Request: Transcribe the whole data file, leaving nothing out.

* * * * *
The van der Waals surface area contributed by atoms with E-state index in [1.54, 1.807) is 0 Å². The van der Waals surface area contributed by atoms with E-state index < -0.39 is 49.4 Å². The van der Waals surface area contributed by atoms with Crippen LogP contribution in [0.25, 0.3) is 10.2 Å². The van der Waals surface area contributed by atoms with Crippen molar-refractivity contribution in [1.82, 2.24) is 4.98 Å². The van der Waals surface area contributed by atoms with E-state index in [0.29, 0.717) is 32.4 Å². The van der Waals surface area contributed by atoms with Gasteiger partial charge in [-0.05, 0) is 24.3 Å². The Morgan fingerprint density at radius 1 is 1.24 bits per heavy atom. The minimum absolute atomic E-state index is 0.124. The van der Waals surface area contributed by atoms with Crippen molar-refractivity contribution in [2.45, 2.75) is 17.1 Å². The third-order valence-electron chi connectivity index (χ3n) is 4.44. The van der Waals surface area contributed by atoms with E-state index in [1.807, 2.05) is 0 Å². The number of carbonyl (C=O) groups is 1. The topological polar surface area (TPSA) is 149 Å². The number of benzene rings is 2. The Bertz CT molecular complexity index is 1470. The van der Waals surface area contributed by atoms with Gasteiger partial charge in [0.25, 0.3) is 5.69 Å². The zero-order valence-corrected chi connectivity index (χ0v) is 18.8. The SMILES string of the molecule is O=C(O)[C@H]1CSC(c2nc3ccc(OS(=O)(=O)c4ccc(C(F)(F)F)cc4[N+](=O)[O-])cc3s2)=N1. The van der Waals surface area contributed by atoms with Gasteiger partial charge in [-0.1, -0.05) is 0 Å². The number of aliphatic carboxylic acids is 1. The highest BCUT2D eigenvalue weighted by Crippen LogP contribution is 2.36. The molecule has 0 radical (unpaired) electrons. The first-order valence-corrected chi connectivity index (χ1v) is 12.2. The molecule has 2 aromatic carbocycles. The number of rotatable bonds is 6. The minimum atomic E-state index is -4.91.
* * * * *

The van der Waals surface area contributed by atoms with E-state index in [1.54, 1.807) is 0 Å². The van der Waals surface area contributed by atoms with E-state index < -0.39 is 49.4 Å². The van der Waals surface area contributed by atoms with Crippen LogP contribution in [0.25, 0.3) is 10.2 Å². The van der Waals surface area contributed by atoms with Crippen molar-refractivity contribution in [1.82, 2.24) is 4.98 Å². The van der Waals surface area contributed by atoms with E-state index in [0.29, 0.717) is 32.4 Å². The van der Waals surface area contributed by atoms with Gasteiger partial charge in [-0.05, 0) is 24.3 Å². The Morgan fingerprint density at radius 1 is 1.24 bits per heavy atom. The minimum absolute atomic E-state index is 0.124. The van der Waals surface area contributed by atoms with Crippen molar-refractivity contribution in [2.45, 2.75) is 17.1 Å². The third-order valence-electron chi connectivity index (χ3n) is 4.44. The van der Waals surface area contributed by atoms with E-state index in [1.807, 2.05) is 0 Å². The number of carbonyl (C=O) groups is 1. The topological polar surface area (TPSA) is 149 Å². The number of benzene rings is 2. The Bertz CT molecular complexity index is 1470. The van der Waals surface area contributed by atoms with Gasteiger partial charge in [0.25, 0.3) is 5.69 Å². The zero-order valence-corrected chi connectivity index (χ0v) is 18.8. The SMILES string of the molecule is O=C(O)[C@H]1CSC(c2nc3ccc(OS(=O)(=O)c4ccc(C(F)(F)F)cc4[N+](=O)[O-])cc3s2)=N1. The van der Waals surface area contributed by atoms with Gasteiger partial charge in [-0.1, -0.05) is 0 Å². The number of aliphatic carboxylic acids is 1. The highest BCUT2D eigenvalue weighted by Crippen LogP contribution is 2.36. The molecule has 0 radical (unpaired) electrons. The first-order valence-corrected chi connectivity index (χ1v) is 12.2. The molecule has 2 aromatic carbocycles. The number of rotatable bonds is 6. The minimum atomic E-state index is -4.91.